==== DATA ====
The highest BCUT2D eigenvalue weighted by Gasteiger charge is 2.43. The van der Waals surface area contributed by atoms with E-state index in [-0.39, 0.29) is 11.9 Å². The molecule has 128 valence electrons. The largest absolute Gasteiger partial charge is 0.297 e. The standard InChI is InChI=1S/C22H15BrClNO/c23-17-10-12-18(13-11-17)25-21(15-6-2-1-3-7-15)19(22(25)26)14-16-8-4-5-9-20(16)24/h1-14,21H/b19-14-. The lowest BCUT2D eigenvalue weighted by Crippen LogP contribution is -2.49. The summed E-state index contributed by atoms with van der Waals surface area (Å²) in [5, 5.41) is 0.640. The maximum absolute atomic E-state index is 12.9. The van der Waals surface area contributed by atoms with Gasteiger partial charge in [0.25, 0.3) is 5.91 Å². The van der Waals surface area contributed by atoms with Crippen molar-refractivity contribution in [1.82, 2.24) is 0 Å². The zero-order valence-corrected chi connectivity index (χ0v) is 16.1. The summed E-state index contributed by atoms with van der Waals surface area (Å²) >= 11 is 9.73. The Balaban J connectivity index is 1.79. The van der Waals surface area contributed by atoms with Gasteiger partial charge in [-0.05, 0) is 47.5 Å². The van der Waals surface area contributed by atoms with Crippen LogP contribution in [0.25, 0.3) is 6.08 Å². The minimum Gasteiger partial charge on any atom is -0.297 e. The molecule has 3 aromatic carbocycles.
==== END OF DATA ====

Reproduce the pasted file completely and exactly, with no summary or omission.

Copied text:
The highest BCUT2D eigenvalue weighted by Gasteiger charge is 2.43. The van der Waals surface area contributed by atoms with E-state index in [-0.39, 0.29) is 11.9 Å². The molecule has 128 valence electrons. The largest absolute Gasteiger partial charge is 0.297 e. The standard InChI is InChI=1S/C22H15BrClNO/c23-17-10-12-18(13-11-17)25-21(15-6-2-1-3-7-15)19(22(25)26)14-16-8-4-5-9-20(16)24/h1-14,21H/b19-14-. The lowest BCUT2D eigenvalue weighted by Crippen LogP contribution is -2.49. The summed E-state index contributed by atoms with van der Waals surface area (Å²) in [5, 5.41) is 0.640. The maximum absolute atomic E-state index is 12.9. The van der Waals surface area contributed by atoms with Gasteiger partial charge in [0.25, 0.3) is 5.91 Å². The van der Waals surface area contributed by atoms with Crippen molar-refractivity contribution in [1.82, 2.24) is 0 Å². The zero-order valence-corrected chi connectivity index (χ0v) is 16.1. The summed E-state index contributed by atoms with van der Waals surface area (Å²) >= 11 is 9.73. The Balaban J connectivity index is 1.79. The van der Waals surface area contributed by atoms with Gasteiger partial charge in [-0.05, 0) is 47.5 Å². The van der Waals surface area contributed by atoms with Crippen LogP contribution in [0.25, 0.3) is 6.08 Å². The minimum Gasteiger partial charge on any atom is -0.297 e. The molecule has 3 aromatic carbocycles.